Things went wrong almost immediately.
It turns out things have changed in the ten years since I last gave blood, and not just in my life. My first task was to find the Cone ballroom in UNCG’s Elliott University Center. I’ve been here for a year and a half, but as a graduate student and instructor I rarely leave the humanities building except to visit the library.
So I’m already winded when I get to the sign-in table. “What time is your appointment?” Oh. I’m a walk-in. “Please sign in on the Rapid Pass website and we’ll get you right in.” Easier said than done, unfortunately: my phone doesn’t get signal indoors on campus.
I finally manage to get the page to load by leaning against a warm window so my phone can see the sky. The questions have changed in ten years. First, there’s the battery of COVID questions (I’m triple-vaxxed and had a mild case last month, so my immune system is locked down.) The next set of questions is where it gets awkward.
When I was donating blood regularly, around 2012, I was an undergrad at a small university in Alabama, and the Red Cross had no interest in gay men’s blood. The questions were amusingly, uselessly specific: have you had sex with another man, even once, since 1979? There were questions about IV drugs, sex work—anything associated in the public mind with HIV/AIDS.
As it happens, I could answer all the questions truthfully when I first started donating. I’d been out since I was 14 but hadn’t violated any of the Red Cross’s purity criteria. Then, after I graduated, I stopped having regular access to blood drives and, if I’m honest, I blocked the Red Cross’s number after one too many calls in a calendar week.
I like blood donation because it’s concrete. People need blood, I have blood, let me give them some blood. I want to contribute to the world, and I don’t feel the need to reinvent the wheel. I’m best as a cog in an effective altruistic machine.
But men who have sex with men have always been a wrench in the blood donation machine, at least since the AIDS crisis hit the US in the early 1980s. I had friends who just lied when they answered the questionnaire. Believe it or not, gay and bisexual men are capable of sexual responsibility, and consistent STI screenings are often a part of that, along with condom use. If anything, we’re often much better informed about our HIV status than straight people.
This has been a point of controversy for decades, and the new questions reflect something that resembles progress: rather than “since 1979,” the questions now ask about sex, drugs and rock ‘n’ roll “IN THE PAST THREE MONTHS” (capslock in original). We’re allowed to donate during dry spells, I suppose.
Another change is more frustrating: the list of medications that disqualify a donor now includes drugs used for HIV prevention, including PrEP (pre-exposure prophylaxis) and PEP (post-exposure prophylaxis). These drugs were in the earliest stages of development when I first gave blood. They’re frankly revolutionary: PrEP is taken regularly and all but eliminates the risk of HIV transmission, while PEP is taken as an emergency measure after suspected exposure to HIV.
It’s interesting to think the Red Cross is actually punishing people who proactively work to prevent HIV infection. I personally don’t use PrEP—I was an early adopter, but when I aged off my parents’ insurance, my then-employer (Publix Supermarkets) refused to cover Truvada, and since I didn’t have $1500 per month lying around, I stopped my regimen.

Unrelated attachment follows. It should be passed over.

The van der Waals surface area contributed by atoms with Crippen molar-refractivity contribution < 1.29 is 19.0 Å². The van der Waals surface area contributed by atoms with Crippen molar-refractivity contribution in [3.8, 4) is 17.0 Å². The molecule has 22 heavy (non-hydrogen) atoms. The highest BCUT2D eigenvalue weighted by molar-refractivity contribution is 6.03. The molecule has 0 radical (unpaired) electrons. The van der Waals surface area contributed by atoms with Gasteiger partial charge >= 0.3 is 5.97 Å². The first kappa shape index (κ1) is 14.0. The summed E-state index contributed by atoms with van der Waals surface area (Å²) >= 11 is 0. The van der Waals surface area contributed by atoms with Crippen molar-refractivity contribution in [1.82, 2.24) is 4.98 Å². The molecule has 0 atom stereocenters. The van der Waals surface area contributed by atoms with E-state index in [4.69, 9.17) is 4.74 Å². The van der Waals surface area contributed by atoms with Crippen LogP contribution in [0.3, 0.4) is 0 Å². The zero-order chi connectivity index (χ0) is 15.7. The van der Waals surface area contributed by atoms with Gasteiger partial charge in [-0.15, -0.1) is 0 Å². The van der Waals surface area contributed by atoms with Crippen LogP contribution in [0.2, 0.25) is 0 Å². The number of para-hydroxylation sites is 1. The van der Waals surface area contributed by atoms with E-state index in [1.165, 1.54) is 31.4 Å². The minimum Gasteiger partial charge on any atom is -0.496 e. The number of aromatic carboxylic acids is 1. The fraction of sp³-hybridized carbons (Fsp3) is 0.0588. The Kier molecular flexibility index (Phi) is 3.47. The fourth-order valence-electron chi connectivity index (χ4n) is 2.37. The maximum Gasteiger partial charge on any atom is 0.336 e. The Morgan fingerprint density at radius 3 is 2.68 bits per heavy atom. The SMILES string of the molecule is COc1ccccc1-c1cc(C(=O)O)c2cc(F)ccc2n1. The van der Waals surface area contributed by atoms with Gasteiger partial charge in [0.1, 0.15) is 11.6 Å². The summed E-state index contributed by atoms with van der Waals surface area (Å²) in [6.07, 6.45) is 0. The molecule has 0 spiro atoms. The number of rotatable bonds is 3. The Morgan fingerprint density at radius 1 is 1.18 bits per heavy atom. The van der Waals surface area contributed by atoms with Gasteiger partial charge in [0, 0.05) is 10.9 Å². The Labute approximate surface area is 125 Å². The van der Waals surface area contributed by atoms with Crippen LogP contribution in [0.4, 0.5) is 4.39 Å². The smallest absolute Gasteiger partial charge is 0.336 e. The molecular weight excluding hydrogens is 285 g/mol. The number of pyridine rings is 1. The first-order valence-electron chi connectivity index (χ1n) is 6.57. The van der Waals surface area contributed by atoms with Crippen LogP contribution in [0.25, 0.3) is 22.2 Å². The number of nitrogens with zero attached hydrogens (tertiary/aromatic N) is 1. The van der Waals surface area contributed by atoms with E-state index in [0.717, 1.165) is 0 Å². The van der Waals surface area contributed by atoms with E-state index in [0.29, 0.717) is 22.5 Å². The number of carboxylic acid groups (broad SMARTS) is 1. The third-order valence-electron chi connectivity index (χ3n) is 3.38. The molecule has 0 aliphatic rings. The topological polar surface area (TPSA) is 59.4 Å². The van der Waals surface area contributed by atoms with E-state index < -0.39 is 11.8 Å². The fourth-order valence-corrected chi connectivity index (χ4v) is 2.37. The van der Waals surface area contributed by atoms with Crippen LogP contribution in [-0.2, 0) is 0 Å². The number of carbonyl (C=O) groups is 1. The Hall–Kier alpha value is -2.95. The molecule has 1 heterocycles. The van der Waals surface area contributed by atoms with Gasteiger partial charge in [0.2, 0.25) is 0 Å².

I manage to answer all the questions and get signed in as these thoughts are percolating. There’s Marvin Gaye on the radio—the blood drive tradition of R&B classics hasn’t changed. As I’m getting my pulse taken and my iron levels checked, the Red Cross employee asks me a series of questions in the rapid-fire style of someone who does this dozens of times a day. In the time since I answered the questionnaire, have I contracted COVID or had sex? No, not in the time it took me to walk across the Cone ballroom, I don’t think.
As I’m sitting on the donation table, she asks if I’m allergic to something I’ve never heard of. “No. Wait, are you going to ask about betadine, iodine and latex?” That’s something I always enjoyed. Every Red Cross worker would say it all in one breath, like a tiny poem. But it turns out enough people were allergic that they’ve switched to nitrile and the stuff she’s swabbing into the crook of my elbow.
I’m trying to read a Percy Jackson book while the blood bag fills. Another change over the past ten years: in my overtaxed thirties, I want nothing more than to read middle-grade adventure stories. But I’m not focusing well. I’m thinking about the spaces where we find ourselves useful, the spaces that queer and other marginalized people are excluded from. The bag also fills quite quickly, so I head to the snack table, my red bandage covering the very top of the dogwood branch tattooed on my right forearm. I used to worry that my rainbow patterned bracelets would “give me away,” but I have no idea if floral body art reads queer in the era of the manicured straight man.
I think giving blood is a pretty uncontroversially positive thing. I know people who won’t do it on principle, and I do get that giving up your literal life-blood to a homophobic organization doesn’t feel great. Still, people who need blood can’t help it if a crummy institution has cornered the market.
I also have no idea if writing about this is the sort of thing that could get me permanently deferred from donating. As I said, I want to be a useful cog, and that’s a mindset I’d like to encourage in others—decenter the ego and just be helpful. But I don’t have a solution to the problem, only this story, which is to say that I gave blood but I declined the t-shirt.